If they want to oppose Mr Corbyn, they should have the decency (if they can remember what that is) to quit the Labour Party and do it from outside, where their attitudes belong.

Democracy has spoken. They simply weren’t listening.

Hostilities resumed in the battle for the soul of the Labour party at its conference in Liverpool on Sunday as Jeremy Corbyn’s critics insisted they would not be silenced, just a day after he won a convincing victory over leadership challenger, Owen Smith.

Corbyn has repeatedly called for unity but has infuriated some MPs by refusing to sign up to proposals for elections to the shadow cabinet, which some believe would give them a mandate to return to the frontline.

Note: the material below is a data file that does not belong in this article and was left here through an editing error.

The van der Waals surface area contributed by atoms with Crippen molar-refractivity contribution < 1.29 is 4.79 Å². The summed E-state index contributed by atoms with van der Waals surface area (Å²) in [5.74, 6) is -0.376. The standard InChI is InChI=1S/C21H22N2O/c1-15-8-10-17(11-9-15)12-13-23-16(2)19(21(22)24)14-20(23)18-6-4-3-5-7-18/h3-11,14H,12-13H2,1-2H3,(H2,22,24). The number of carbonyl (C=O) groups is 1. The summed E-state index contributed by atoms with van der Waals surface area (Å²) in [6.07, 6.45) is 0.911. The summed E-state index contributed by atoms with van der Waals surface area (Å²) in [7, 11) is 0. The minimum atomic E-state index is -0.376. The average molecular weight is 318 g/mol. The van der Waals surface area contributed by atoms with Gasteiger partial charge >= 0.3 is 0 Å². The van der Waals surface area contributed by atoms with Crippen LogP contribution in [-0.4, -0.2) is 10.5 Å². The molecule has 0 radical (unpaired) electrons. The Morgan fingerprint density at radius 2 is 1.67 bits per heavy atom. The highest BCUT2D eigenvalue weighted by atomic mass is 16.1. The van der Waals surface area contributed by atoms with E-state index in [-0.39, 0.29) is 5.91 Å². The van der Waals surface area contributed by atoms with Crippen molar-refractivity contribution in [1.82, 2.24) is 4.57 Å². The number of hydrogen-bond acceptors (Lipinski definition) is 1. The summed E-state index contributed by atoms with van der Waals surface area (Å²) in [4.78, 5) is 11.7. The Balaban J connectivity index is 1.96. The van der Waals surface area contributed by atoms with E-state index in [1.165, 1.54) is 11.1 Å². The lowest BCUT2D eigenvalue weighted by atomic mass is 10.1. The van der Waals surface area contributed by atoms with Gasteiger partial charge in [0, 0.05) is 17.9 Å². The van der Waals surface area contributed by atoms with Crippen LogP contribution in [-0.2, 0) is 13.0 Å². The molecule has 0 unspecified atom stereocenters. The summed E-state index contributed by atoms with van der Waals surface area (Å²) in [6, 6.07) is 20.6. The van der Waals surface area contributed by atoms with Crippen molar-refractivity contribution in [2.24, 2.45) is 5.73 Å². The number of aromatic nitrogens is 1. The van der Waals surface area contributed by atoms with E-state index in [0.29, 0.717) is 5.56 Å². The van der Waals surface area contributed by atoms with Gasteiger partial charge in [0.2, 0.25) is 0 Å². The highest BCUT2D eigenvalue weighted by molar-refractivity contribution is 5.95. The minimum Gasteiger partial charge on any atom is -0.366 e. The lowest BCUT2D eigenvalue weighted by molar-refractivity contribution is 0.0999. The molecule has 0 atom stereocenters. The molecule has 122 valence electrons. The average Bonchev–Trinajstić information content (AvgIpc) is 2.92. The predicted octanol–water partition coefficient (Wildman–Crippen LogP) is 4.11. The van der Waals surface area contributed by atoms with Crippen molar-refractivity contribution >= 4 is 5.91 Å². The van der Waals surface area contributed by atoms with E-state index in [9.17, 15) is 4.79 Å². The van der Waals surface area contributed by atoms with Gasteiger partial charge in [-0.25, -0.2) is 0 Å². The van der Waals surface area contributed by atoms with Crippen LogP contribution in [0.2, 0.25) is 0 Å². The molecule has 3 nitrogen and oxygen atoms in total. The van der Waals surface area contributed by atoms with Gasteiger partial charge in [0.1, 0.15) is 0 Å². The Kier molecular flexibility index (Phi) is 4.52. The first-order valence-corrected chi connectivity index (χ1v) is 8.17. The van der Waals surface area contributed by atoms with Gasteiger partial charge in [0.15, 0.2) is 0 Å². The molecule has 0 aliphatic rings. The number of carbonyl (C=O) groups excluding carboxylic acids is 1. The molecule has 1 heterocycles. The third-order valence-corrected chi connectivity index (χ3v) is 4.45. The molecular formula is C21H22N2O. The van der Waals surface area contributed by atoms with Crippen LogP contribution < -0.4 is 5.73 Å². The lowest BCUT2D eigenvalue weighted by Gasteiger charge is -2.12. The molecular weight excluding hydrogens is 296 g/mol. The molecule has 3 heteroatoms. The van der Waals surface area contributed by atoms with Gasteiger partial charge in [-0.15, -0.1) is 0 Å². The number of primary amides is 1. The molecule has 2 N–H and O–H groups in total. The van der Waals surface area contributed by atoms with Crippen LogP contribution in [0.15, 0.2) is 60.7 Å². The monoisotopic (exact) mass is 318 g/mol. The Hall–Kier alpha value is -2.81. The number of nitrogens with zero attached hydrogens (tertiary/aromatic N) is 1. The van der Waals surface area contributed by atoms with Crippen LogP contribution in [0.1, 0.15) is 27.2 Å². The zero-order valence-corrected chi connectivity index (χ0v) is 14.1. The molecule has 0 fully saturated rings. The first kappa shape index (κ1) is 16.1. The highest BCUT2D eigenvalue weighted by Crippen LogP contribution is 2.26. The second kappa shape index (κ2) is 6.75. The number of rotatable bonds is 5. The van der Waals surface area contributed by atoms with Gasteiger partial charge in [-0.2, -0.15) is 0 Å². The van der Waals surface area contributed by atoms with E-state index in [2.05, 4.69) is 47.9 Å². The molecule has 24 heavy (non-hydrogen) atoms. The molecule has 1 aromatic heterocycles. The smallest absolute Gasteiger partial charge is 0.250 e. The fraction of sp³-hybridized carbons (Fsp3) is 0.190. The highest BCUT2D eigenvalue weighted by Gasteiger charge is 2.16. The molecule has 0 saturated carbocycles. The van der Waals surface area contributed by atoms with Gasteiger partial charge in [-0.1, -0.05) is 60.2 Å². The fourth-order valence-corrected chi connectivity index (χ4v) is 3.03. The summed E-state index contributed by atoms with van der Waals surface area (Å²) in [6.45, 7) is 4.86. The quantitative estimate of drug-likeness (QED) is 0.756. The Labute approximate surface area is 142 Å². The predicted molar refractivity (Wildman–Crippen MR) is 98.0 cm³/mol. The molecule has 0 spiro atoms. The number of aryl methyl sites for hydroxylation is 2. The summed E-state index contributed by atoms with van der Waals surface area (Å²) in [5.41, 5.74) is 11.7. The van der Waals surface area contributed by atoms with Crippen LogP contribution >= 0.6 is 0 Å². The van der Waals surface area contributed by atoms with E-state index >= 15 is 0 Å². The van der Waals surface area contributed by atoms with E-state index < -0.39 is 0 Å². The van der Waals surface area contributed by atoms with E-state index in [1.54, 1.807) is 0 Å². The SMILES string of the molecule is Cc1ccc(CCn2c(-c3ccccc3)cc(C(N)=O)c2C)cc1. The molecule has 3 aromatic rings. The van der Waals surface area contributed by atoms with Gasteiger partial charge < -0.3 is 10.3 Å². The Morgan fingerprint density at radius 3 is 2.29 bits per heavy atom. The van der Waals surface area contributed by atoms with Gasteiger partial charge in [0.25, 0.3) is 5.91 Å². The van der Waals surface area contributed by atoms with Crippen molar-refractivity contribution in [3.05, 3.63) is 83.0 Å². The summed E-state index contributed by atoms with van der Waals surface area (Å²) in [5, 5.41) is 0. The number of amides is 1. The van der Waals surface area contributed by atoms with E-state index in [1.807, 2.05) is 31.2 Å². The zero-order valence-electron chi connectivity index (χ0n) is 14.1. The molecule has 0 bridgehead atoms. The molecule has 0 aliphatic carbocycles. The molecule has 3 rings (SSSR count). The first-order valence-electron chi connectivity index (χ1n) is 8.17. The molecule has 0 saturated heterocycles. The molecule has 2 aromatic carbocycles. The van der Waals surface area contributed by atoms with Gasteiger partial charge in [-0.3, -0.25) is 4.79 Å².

Corbyn wants to postpone discussion of the plans until a “democracy day” in November, which will also consider how to open up policymaking to members. He also refused to rule out deselection for dissenting MPs, telling the BBC’s Andrew Marr that the “vast majority” of MPs had nothing to fear.

Centrist MPs packed into a rally for the group Progress near the conference centre and, to cheers, told the room that they would protect MPs and councillors against the threat of deselection. Some claimed that Corbyn’s repeated calls for unity were actually a demand for “silence”.

At a separate rally, organised by Labour First, Angela Eagle, the former leadership candidate and minister, accused Corbyn’s supporters of allowing a culture of abuse of MPs and Labour party staff which could lead to a form of “populist authoritarian rule”.